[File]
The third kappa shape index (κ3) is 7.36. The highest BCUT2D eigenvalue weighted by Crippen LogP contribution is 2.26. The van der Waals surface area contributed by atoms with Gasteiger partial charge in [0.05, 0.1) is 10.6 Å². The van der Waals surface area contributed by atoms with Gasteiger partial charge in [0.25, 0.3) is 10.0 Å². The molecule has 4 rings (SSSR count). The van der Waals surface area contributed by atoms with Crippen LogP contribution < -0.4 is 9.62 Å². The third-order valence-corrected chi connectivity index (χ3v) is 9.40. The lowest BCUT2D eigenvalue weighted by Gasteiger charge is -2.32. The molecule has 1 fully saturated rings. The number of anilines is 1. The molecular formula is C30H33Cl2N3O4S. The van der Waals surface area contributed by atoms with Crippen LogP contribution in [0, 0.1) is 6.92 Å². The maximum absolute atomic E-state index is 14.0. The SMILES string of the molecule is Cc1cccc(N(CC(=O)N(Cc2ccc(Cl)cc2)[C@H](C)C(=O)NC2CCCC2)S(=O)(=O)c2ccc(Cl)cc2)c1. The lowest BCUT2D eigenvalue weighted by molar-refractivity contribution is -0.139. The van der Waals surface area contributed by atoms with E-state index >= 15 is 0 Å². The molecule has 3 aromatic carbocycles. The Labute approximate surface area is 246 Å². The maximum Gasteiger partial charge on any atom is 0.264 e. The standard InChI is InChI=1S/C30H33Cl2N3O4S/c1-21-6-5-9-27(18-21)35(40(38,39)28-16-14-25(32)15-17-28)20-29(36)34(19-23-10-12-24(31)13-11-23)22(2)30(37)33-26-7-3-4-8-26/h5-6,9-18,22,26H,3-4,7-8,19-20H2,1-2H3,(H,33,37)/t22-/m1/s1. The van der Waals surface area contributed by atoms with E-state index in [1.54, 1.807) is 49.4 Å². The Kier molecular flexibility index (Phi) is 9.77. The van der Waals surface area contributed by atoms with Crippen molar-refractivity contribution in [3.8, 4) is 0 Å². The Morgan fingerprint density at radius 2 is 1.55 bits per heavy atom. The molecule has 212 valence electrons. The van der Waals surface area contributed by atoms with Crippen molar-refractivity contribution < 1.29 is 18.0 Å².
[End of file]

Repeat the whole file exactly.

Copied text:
The third kappa shape index (κ3) is 7.36. The highest BCUT2D eigenvalue weighted by Crippen LogP contribution is 2.26. The van der Waals surface area contributed by atoms with Gasteiger partial charge in [0.05, 0.1) is 10.6 Å². The van der Waals surface area contributed by atoms with Gasteiger partial charge in [0.25, 0.3) is 10.0 Å². The molecule has 4 rings (SSSR count). The van der Waals surface area contributed by atoms with Crippen LogP contribution < -0.4 is 9.62 Å². The third-order valence-corrected chi connectivity index (χ3v) is 9.40. The lowest BCUT2D eigenvalue weighted by Gasteiger charge is -2.32. The molecule has 1 fully saturated rings. The number of anilines is 1. The molecular formula is C30H33Cl2N3O4S. The van der Waals surface area contributed by atoms with Crippen LogP contribution in [0, 0.1) is 6.92 Å². The maximum absolute atomic E-state index is 14.0. The SMILES string of the molecule is Cc1cccc(N(CC(=O)N(Cc2ccc(Cl)cc2)[C@H](C)C(=O)NC2CCCC2)S(=O)(=O)c2ccc(Cl)cc2)c1. The lowest BCUT2D eigenvalue weighted by molar-refractivity contribution is -0.139. The van der Waals surface area contributed by atoms with E-state index >= 15 is 0 Å². The molecule has 3 aromatic carbocycles. The Labute approximate surface area is 246 Å². The maximum Gasteiger partial charge on any atom is 0.264 e. The standard InChI is InChI=1S/C30H33Cl2N3O4S/c1-21-6-5-9-27(18-21)35(40(38,39)28-16-14-25(32)15-17-28)20-29(36)34(19-23-10-12-24(31)13-11-23)22(2)30(37)33-26-7-3-4-8-26/h5-6,9-18,22,26H,3-4,7-8,19-20H2,1-2H3,(H,33,37)/t22-/m1/s1. The van der Waals surface area contributed by atoms with E-state index in [1.54, 1.807) is 49.4 Å². The Kier molecular flexibility index (Phi) is 9.77. The van der Waals surface area contributed by atoms with Crippen molar-refractivity contribution in [3.8, 4) is 0 Å². The Morgan fingerprint density at radius 2 is 1.55 bits per heavy atom. The molecule has 212 valence electrons. The van der Waals surface area contributed by atoms with Crippen molar-refractivity contribution < 1.29 is 18.0 Å².